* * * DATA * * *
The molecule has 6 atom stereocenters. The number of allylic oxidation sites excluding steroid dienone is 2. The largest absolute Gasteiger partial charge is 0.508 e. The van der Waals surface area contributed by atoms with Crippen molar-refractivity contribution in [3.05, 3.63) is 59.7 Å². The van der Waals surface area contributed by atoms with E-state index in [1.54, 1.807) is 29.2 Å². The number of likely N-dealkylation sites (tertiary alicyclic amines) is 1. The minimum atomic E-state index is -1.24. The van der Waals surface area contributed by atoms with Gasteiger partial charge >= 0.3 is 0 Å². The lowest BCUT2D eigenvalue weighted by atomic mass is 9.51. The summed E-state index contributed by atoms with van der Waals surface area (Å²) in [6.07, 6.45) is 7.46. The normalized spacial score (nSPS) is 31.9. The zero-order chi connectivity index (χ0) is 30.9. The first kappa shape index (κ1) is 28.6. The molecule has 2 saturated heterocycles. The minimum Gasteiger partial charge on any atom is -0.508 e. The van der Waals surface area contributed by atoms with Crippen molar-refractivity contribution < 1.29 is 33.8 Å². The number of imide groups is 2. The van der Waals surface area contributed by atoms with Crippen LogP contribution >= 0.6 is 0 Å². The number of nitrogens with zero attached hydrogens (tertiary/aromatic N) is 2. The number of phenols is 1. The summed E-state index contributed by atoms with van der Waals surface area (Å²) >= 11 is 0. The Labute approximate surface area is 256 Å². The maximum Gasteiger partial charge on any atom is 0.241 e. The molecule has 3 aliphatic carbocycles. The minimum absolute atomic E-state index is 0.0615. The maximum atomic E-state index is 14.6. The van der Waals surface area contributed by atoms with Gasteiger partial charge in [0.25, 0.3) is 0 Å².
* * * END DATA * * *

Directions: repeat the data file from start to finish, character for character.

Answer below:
The molecule has 6 atom stereocenters. The number of allylic oxidation sites excluding steroid dienone is 2. The largest absolute Gasteiger partial charge is 0.508 e. The van der Waals surface area contributed by atoms with Crippen molar-refractivity contribution in [3.05, 3.63) is 59.7 Å². The van der Waals surface area contributed by atoms with E-state index in [1.54, 1.807) is 29.2 Å². The number of likely N-dealkylation sites (tertiary alicyclic amines) is 1. The minimum atomic E-state index is -1.24. The van der Waals surface area contributed by atoms with Gasteiger partial charge >= 0.3 is 0 Å². The lowest BCUT2D eigenvalue weighted by atomic mass is 9.51. The summed E-state index contributed by atoms with van der Waals surface area (Å²) in [6.07, 6.45) is 7.46. The normalized spacial score (nSPS) is 31.9. The zero-order chi connectivity index (χ0) is 30.9. The first kappa shape index (κ1) is 28.6. The molecule has 2 saturated heterocycles. The minimum Gasteiger partial charge on any atom is -0.508 e. The van der Waals surface area contributed by atoms with Crippen molar-refractivity contribution < 1.29 is 33.8 Å². The number of imide groups is 2. The van der Waals surface area contributed by atoms with Crippen LogP contribution >= 0.6 is 0 Å². The number of nitrogens with zero attached hydrogens (tertiary/aromatic N) is 2. The number of phenols is 1. The summed E-state index contributed by atoms with van der Waals surface area (Å²) >= 11 is 0. The Labute approximate surface area is 256 Å². The maximum Gasteiger partial charge on any atom is 0.241 e. The molecule has 3 aliphatic carbocycles. The minimum absolute atomic E-state index is 0.0615. The maximum atomic E-state index is 14.6. The van der Waals surface area contributed by atoms with Gasteiger partial charge in [0.25, 0.3) is 0 Å².